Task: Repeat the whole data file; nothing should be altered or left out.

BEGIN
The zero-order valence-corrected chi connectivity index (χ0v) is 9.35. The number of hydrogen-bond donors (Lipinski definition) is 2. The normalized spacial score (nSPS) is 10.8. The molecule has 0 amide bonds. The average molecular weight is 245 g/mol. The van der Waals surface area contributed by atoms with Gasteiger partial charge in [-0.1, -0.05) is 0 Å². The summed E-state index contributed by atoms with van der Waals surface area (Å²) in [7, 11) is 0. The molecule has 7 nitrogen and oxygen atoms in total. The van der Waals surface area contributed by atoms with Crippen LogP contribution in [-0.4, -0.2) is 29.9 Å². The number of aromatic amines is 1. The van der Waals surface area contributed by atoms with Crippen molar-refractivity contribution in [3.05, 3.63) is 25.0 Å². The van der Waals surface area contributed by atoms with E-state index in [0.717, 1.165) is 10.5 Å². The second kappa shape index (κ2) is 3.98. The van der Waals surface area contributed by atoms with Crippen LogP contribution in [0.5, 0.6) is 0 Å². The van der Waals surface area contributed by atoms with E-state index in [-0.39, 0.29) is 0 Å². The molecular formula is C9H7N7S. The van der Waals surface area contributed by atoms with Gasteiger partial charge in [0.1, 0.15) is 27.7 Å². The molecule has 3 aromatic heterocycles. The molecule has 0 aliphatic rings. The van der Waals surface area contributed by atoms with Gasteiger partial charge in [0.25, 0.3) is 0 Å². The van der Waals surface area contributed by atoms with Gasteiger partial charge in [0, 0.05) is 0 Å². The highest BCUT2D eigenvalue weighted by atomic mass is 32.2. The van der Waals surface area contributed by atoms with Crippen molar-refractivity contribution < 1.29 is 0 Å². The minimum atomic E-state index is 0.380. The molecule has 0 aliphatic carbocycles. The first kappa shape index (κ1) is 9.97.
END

The zero-order valence-corrected chi connectivity index (χ0v) is 9.35. The number of hydrogen-bond donors (Lipinski definition) is 2. The normalized spacial score (nSPS) is 10.8. The molecule has 0 amide bonds. The average molecular weight is 245 g/mol. The van der Waals surface area contributed by atoms with Gasteiger partial charge in [-0.1, -0.05) is 0 Å². The summed E-state index contributed by atoms with van der Waals surface area (Å²) in [7, 11) is 0. The molecule has 7 nitrogen and oxygen atoms in total. The van der Waals surface area contributed by atoms with Crippen LogP contribution in [-0.4, -0.2) is 29.9 Å². The number of aromatic amines is 1. The van der Waals surface area contributed by atoms with Crippen molar-refractivity contribution in [3.05, 3.63) is 25.0 Å². The van der Waals surface area contributed by atoms with E-state index in [0.717, 1.165) is 10.5 Å². The second kappa shape index (κ2) is 3.98. The van der Waals surface area contributed by atoms with Crippen LogP contribution in [0.5, 0.6) is 0 Å². The van der Waals surface area contributed by atoms with E-state index in [-0.39, 0.29) is 0 Å². The molecular formula is C9H7N7S. The van der Waals surface area contributed by atoms with Gasteiger partial charge in [0.1, 0.15) is 27.7 Å². The molecule has 3 aromatic heterocycles. The molecule has 0 aliphatic rings. The van der Waals surface area contributed by atoms with Gasteiger partial charge in [0.25, 0.3) is 0 Å². The van der Waals surface area contributed by atoms with Gasteiger partial charge in [0, 0.05) is 0 Å². The highest BCUT2D eigenvalue weighted by atomic mass is 32.2. The van der Waals surface area contributed by atoms with Crippen molar-refractivity contribution < 1.29 is 0 Å². The minimum atomic E-state index is 0.380. The molecule has 0 aliphatic carbocycles. The first kappa shape index (κ1) is 9.97.